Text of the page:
In yesterday’s Advisor, we outlined some of the perceived risks involved for employers who opt to hire ex-convicts. Today, we’re going to be taking a look at some of the potential benefits.
- The hiring can become evidence of nondiscriminatory practices. A blanket ban on hiring someone with a previous conviction may be unlawful because doing so will likely exclude some protected classes more than others and could be deemed discriminatory due to the disparate impact. But opting to review these situations and to hire some of them shows that you do not have such a discriminatory practice.
- The organization could qualify for a tax credit. Per the DOL website, “the Work Opportunity Tax Credit (WOTC) is a Federal tax credit available to employers for hiring individuals from certain target groups who have consistently faced significant barriers to employment.”[i] (One of the target groups is ex-felons.)
- The organization could be helping someone in the local community get a new start. This not only helps the individual, but it can also have an impact in reducing crime in the community. Having a good job can be a great reason to not reoffend. Of those who were previously convicted and ended up reoffending, the vast majority were unemployed.
- Being open to hiring those with previous convictions may greatly expand the applicant pool. There are tens of millions of people in the United States with a prior conviction, which means there’s a large pool of talent for employers to consider. This fact is especially relevant in times where unemployment rates are low and employers are not getting a lot of applicants for a given vacancy.
- These new hires may have higher productivity levels. Ex-felons are often found to be an incredibly hardworking group, as they recognize that their opportunities are not as plentiful and are therefore more grateful for the chance to excel with an employer.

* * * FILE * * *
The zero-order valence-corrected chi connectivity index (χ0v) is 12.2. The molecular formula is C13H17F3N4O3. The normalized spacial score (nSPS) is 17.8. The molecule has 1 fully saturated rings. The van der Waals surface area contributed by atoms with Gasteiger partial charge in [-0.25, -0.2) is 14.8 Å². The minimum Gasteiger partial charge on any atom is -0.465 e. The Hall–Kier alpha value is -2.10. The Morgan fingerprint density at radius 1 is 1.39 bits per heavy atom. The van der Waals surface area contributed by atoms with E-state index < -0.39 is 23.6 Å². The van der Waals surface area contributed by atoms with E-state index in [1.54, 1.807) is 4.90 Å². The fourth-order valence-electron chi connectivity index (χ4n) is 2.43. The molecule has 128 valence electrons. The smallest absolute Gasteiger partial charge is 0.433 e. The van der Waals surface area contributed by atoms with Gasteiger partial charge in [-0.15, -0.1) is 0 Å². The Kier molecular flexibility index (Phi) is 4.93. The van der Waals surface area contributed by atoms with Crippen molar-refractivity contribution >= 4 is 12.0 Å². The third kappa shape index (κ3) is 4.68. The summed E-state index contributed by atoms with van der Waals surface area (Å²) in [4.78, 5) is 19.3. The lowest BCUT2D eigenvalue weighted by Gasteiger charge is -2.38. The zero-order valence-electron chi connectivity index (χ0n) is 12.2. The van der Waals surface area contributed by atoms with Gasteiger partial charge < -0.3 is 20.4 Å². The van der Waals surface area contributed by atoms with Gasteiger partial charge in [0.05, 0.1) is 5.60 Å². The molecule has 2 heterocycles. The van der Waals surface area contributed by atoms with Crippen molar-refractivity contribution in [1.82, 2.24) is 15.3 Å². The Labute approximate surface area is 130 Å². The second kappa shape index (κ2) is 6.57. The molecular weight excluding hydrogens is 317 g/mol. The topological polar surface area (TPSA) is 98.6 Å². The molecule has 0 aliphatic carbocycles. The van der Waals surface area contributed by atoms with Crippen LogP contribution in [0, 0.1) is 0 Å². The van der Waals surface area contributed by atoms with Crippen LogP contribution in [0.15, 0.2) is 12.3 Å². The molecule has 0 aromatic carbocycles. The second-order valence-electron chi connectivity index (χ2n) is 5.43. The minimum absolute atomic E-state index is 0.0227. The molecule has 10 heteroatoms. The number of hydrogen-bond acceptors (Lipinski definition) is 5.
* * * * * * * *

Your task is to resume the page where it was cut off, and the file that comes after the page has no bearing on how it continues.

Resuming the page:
- The organization may experience less turnover from these individuals. Since not all employers are willing or able to hire former offenders, those who get hired are unlikely to quit on a whim, given that their job prospects are more limited. Additionally, some people in this group are required to maintain gainful employment as part of the conditions of their release. They are also more likely to be monitored for drugs as part of their release as well. (Of course, this is on a case-by-case basis and does not apply to everyone who was formerly convicted of a crime.)
- There may be additional government incentives. Check at the state level to see if there are tax credits, wage reimbursement, or training funds available to you.
- They may bring great skills to the organization. Some prisons offer job training programs, which could mean your job training has already been handled or that the individual brings a specialized skill set.
Remember: it’s reasonable to disqualify someone who has a conviction that is recent and is directly related to the job at hand, but it perhaps is not reasonable to automatically disqualify others who don’t pose an obvious risk. And there may be a whole host of benefits to making that hiring decision.